Taking centre stage

Posted by Tory Historian Friday, April 16, 2010 , ,

Tory Historian returns after an unconscionably long period of silence with news of a book, published in 2005 and bought in one of the few remaining second-hand bookshops in Charing Cross Road.

The Princess and the Politicians subtitled Sex, Intrigue and Diplomacy in Regency England is a biography of the Princess Lieven by one of our conservative (and Conservative) historians, John Charmley.

Tory Historian recalls the intriguing (in both senses of the word) character of the Princess Lieven appearing in history books as a minor character. That, says Professor Charmley, is how she has, quite erroneously in his opinion, viewed by historians who have too often assumed that politics remained an exclusively male sphere for the centuries before women had the vote.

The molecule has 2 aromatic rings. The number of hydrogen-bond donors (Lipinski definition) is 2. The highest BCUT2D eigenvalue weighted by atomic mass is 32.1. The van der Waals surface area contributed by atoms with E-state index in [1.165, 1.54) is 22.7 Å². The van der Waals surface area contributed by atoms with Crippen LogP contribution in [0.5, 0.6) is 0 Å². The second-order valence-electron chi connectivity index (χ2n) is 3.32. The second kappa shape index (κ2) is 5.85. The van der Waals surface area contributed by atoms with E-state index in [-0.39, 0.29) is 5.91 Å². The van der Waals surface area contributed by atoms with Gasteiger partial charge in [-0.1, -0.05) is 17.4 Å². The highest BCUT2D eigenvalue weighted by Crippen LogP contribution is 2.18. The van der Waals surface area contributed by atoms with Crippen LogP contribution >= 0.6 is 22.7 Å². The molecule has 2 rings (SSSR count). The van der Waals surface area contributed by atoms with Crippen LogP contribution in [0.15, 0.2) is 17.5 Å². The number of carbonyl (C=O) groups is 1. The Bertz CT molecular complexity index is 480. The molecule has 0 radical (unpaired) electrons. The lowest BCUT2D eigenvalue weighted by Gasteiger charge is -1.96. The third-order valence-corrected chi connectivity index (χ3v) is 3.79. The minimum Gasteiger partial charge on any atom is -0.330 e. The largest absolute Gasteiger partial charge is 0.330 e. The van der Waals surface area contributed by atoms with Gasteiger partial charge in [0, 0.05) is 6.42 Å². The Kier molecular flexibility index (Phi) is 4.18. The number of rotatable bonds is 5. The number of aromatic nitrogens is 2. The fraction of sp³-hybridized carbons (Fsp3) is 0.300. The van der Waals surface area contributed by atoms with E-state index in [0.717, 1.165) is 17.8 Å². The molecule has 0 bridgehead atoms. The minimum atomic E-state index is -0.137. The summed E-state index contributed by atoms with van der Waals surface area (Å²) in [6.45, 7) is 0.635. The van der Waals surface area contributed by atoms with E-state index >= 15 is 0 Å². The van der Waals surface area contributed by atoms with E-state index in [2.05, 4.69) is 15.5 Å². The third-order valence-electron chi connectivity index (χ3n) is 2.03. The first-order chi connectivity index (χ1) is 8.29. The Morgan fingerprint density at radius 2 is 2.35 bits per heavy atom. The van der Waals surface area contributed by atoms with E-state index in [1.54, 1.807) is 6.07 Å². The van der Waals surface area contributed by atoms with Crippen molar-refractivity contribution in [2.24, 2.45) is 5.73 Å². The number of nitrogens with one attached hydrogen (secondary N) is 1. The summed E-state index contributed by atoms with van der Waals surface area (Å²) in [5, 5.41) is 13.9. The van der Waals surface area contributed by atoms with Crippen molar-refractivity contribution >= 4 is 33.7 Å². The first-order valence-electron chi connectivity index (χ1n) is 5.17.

Feminist historians, on the other hand, have not been particularly interested by aristocratic ladies who played a very large part in political life in Britain. As Professor Charmley does not add (perhaps he is being uncharacteristically charitable) this attitude has prevented many feminist historians from perceiving women's achievements in the past.

Nobody could call Professor Charmley a feminist (or any other kind of -ist) historian. His task here is to restore an important historical figure to her rightful place of which she has been deprived by being female, foreign and of somewhat lose morals.

More reports of the book will follow as Tory Historian progresses with the reading.


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